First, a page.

Since the 1980s, the worldwide obesity rate has doubled. Across the globe, 40 million children under the age of 5 were overweight or obese in 2011. With more than one-third of American adults classified as obese, it’s clear that obesity is no longer a disease affecting the few.
But while the common conception of obesity is that it develops after birth through a combination of poor diet, lack of exercise, and an unhealthily lifestyle, the effects of obesity can actually be spread to unborn children.
Researchers from Laval University in Quebec, Canada, have observed the effects of maternal obesity on the genetic makeup of children. Children born after maternal gastric bypass surgery carry a different and less severe set of health risks later in life than children born before their mothers had surgery.
Maternal obesity can not only cause complications during birth, it actually alters the child's DNA, causing dysfunction in their glucose regulating genes. This puts children at a greater risk of developing obesity themselves, as well as diabetes and cardiovascular disease.
“Maternal obesity is imprinting a type of mark that is put on the DNA of the children and that can then impact their gene expression, increasing the risk of chronic disease,” said study author Marie-Claude Vohl, Ph.D., of the Institute of Nutrition and Functional Foods at Laval Unversity in an interview with Healthline.
The impact of maternal obesity on offspring has been demonstrated in animals, Vohl said, and her study shows the association also exists in humans. “There is an impact of obesity for the mother, the person that is obese. But there is also an impact on the next generation," Vohl said.
Gene Methylation and Obesity Risk
Researchers observed the offspring of 20 obese mothers, and compared the genetic makeup of siblings born before (BMS) and after (AMS) their mothers had a gastrointestinal bypass or a biliopancreatic bypass, both of which aid in losing weight.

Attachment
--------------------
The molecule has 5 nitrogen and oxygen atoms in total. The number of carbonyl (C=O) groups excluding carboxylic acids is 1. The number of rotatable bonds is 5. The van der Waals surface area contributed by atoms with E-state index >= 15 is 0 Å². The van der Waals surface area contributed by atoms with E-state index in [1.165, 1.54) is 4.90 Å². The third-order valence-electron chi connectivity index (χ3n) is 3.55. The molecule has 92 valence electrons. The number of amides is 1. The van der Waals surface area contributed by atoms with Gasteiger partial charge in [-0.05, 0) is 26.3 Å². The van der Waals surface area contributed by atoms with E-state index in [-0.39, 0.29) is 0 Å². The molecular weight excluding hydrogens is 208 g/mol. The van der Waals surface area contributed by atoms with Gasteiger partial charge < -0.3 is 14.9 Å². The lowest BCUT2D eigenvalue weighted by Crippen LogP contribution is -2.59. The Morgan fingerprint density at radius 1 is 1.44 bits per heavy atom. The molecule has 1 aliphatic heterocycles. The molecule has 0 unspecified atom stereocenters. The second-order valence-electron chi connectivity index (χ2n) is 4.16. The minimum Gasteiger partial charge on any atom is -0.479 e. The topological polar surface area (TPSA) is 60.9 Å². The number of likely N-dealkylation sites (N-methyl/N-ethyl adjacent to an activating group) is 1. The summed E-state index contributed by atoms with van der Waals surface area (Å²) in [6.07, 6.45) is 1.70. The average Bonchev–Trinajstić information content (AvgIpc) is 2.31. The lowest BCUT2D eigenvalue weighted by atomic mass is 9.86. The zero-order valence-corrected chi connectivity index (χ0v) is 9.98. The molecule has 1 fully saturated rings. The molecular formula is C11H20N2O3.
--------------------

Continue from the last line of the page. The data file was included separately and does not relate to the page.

Between the two groups, BMS and AMS, 5,698 genes were differently methylated, or altered to control their expression. The specific gene methylation pattern pointed toward insulin resistance, a common cause of diabetes.
This study, though very small, is the first step toward determining which specific genes are altered to allow obesity to be passed from generation to generation. Genetic makeup dictates physical body type, but this study shows that the obesity of the mother is enough to alter the genetic makeup of a child during gestation.
By identifying the specific genes that are impacted, it’s possible researchers will be able to identify the pathways of obesity and find a way to block the expression of “obese genes.”
Vohl hopes to see a longitudinal study conducted with a much larger population, as well as the ability to observe BMS and AMS children through middle age to see how often they develop chronic diseases. This study was limited in that regard because the mean age of participants was around 15 years old.
“It’s to early to do anything, but this study shows that a weight management program is important for a woman that wants to become pregnant,” Vohl says.